Until today, I had not heard of Jamie Baker. He is a San Jose Sharks broadcaster, 404-game NHL centerman, and also struggles with mental health. This article on The Athletic goes into detail about his depression, ADHD, brain trauma, and his decision to end his life.
"Baker’s mind was racing and he was consumed with impulsive urges, and the hopelessness of his depression was making everything spiral so quickly.
“The deeper you get, the more you internalize everything and then it goes black,” Baker said. “And when it goes black, that’s when there’s no hope. I call it the black hole.”"
He took multiple leaves of absence from hockey and worked hard to get to a better place.
"Baker’s first leave of absence wasn’t the end of the journey, but rather the beginning. What followed was a second leave later that season, hours and hours of intensive therapy and a lifestyle overhaul that has required daily vigilance from Baker. He has since developed a routine that emphasizes mindfulness, gratitude and compassion for others, as well as himself."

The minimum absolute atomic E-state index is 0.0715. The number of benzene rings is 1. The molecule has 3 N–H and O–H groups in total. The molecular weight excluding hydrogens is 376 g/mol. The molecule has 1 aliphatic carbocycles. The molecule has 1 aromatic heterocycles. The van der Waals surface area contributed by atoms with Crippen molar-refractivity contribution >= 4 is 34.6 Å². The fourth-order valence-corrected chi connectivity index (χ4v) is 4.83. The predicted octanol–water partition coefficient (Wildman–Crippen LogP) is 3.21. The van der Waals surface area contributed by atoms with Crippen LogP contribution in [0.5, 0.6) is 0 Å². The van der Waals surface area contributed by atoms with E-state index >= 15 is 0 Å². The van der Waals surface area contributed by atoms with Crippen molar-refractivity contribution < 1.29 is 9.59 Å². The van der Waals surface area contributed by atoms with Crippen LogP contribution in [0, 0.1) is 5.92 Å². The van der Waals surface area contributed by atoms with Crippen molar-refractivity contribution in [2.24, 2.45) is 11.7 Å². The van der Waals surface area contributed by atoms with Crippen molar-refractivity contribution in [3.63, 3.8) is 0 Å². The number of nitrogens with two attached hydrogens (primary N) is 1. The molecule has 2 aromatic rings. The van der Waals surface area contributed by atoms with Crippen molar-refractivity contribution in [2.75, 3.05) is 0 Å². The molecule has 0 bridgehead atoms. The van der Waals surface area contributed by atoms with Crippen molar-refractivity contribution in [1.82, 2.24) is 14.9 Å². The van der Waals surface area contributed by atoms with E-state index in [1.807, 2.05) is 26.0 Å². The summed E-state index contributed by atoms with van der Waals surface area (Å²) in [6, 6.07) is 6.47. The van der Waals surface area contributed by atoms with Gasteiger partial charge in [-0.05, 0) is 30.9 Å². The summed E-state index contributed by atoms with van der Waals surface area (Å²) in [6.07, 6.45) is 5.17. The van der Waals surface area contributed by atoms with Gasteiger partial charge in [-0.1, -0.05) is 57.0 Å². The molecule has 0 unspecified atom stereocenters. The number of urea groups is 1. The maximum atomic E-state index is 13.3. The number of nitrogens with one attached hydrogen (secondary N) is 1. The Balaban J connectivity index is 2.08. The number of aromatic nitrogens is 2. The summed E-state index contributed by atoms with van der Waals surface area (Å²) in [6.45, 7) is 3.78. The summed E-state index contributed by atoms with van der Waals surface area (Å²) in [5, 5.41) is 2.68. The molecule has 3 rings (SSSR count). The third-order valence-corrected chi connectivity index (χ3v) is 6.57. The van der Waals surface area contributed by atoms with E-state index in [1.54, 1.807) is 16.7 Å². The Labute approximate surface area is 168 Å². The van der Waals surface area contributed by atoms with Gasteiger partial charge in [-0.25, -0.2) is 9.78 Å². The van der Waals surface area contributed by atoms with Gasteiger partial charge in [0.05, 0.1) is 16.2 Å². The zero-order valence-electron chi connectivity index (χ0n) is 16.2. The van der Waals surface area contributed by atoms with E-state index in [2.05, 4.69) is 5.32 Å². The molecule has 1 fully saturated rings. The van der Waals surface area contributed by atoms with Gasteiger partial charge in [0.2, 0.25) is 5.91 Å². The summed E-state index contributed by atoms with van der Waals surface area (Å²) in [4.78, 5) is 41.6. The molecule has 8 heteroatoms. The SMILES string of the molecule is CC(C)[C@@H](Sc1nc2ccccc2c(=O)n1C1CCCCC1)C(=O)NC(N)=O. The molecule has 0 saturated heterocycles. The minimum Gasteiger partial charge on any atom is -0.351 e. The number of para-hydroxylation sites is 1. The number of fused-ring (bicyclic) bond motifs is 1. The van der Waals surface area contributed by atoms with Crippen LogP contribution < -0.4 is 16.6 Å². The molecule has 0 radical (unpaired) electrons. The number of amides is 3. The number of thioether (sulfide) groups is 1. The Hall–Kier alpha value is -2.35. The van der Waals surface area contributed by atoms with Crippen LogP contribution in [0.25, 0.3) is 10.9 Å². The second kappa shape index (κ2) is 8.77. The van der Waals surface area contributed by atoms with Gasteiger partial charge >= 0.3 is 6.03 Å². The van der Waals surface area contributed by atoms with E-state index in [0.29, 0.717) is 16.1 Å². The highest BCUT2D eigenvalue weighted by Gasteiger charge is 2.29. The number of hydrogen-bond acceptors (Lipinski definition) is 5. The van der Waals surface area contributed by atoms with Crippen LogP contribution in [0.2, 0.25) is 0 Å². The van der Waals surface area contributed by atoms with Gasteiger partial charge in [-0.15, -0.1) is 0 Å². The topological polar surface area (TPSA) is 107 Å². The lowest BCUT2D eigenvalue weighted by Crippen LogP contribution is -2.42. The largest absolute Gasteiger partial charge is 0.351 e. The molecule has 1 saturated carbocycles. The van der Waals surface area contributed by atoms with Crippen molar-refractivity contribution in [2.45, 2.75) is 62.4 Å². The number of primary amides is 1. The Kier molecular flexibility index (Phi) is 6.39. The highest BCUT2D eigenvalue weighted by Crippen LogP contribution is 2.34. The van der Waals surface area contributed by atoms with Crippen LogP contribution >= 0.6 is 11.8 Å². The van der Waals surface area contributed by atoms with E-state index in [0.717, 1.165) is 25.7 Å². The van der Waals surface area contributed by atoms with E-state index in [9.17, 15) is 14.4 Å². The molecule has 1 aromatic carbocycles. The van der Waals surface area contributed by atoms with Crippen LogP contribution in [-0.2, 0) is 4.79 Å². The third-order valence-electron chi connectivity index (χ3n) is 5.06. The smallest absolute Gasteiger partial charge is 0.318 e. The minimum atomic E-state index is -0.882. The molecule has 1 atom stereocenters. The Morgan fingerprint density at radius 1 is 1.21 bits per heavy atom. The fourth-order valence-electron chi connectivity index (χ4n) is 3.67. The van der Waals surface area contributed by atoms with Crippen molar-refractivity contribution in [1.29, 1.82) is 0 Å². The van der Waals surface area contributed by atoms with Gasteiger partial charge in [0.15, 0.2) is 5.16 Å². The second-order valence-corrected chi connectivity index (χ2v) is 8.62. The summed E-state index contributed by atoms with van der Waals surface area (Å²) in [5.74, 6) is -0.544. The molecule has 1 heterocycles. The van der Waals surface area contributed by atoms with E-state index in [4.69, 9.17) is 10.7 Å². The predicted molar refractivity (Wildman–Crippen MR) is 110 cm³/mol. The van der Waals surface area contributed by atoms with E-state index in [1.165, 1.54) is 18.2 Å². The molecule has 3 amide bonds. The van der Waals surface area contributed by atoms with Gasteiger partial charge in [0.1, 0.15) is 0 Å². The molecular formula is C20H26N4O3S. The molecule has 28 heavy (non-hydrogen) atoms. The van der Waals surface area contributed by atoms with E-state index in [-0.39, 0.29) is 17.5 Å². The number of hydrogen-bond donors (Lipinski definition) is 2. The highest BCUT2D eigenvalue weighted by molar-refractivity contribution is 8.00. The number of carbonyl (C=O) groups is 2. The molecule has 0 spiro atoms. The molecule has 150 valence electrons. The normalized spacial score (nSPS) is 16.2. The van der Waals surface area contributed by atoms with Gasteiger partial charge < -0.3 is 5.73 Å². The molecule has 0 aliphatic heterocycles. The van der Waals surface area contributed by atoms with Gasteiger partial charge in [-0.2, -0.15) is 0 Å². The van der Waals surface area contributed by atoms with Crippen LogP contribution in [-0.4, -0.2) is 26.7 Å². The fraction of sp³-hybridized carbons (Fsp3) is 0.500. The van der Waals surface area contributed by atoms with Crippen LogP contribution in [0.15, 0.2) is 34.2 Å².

Hockey culture can make it hard to talk about mental health. You are subtly encouraged to remain stoic and play through the pain. You never want to show an opponent that you have a vulnerability. Admitting that you need help is hard to do in the hockey community. But it should be treated just as seriously as a physical injury. If you tore your ACL, you wouldn't limp around and say that you are "fine", but seeking help for mental illness is still seen as taboo.
I'm glad that Jamie Baker has opened up and shared his story. I hope that more people are inspired to open up about their struggles. You are not alone and you are deserving of happiness.
"Grateful for my strength to be able to share my story in hope it helps others who struggle with mental health issues." -- Jamie Baker
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